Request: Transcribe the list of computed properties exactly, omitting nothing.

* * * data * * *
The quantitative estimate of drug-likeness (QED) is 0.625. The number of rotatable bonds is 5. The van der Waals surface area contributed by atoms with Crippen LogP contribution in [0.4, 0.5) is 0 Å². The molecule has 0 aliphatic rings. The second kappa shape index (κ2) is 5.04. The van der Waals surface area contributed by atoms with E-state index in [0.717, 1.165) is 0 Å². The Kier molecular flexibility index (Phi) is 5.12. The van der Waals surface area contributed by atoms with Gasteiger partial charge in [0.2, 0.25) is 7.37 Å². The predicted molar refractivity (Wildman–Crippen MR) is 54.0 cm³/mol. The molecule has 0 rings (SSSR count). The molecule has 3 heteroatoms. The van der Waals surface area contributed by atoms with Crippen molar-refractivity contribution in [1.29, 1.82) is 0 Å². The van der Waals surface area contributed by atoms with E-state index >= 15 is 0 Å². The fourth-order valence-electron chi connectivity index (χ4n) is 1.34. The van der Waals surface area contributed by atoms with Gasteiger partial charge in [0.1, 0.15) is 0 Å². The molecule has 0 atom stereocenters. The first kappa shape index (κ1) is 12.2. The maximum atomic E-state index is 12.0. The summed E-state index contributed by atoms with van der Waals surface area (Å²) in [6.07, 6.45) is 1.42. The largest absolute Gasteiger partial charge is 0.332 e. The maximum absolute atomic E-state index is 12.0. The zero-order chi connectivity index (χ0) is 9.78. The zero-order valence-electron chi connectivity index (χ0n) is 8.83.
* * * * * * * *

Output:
The quantitative estimate of drug-likeness (QED) is 0.625. The number of rotatable bonds is 5. The van der Waals surface area contributed by atoms with Crippen LogP contribution in [0.4, 0.5) is 0 Å². The molecule has 0 aliphatic rings. The second kappa shape index (κ2) is 5.04. The van der Waals surface area contributed by atoms with E-state index in [0.717, 1.165) is 0 Å². The Kier molecular flexibility index (Phi) is 5.12. The van der Waals surface area contributed by atoms with Gasteiger partial charge in [0.2, 0.25) is 7.37 Å². The predicted molar refractivity (Wildman–Crippen MR) is 54.0 cm³/mol. The molecule has 0 rings (SSSR count). The molecule has 3 heteroatoms. The van der Waals surface area contributed by atoms with Crippen molar-refractivity contribution in [1.29, 1.82) is 0 Å². The van der Waals surface area contributed by atoms with E-state index >= 15 is 0 Å². The fourth-order valence-electron chi connectivity index (χ4n) is 1.34. The van der Waals surface area contributed by atoms with Gasteiger partial charge in [0.1, 0.15) is 0 Å². The molecule has 0 atom stereocenters. The first kappa shape index (κ1) is 12.2. The maximum atomic E-state index is 12.0. The summed E-state index contributed by atoms with van der Waals surface area (Å²) in [6.07, 6.45) is 1.42. The largest absolute Gasteiger partial charge is 0.332 e. The maximum absolute atomic E-state index is 12.0. The zero-order chi connectivity index (χ0) is 9.78. The zero-order valence-electron chi connectivity index (χ0n) is 8.83.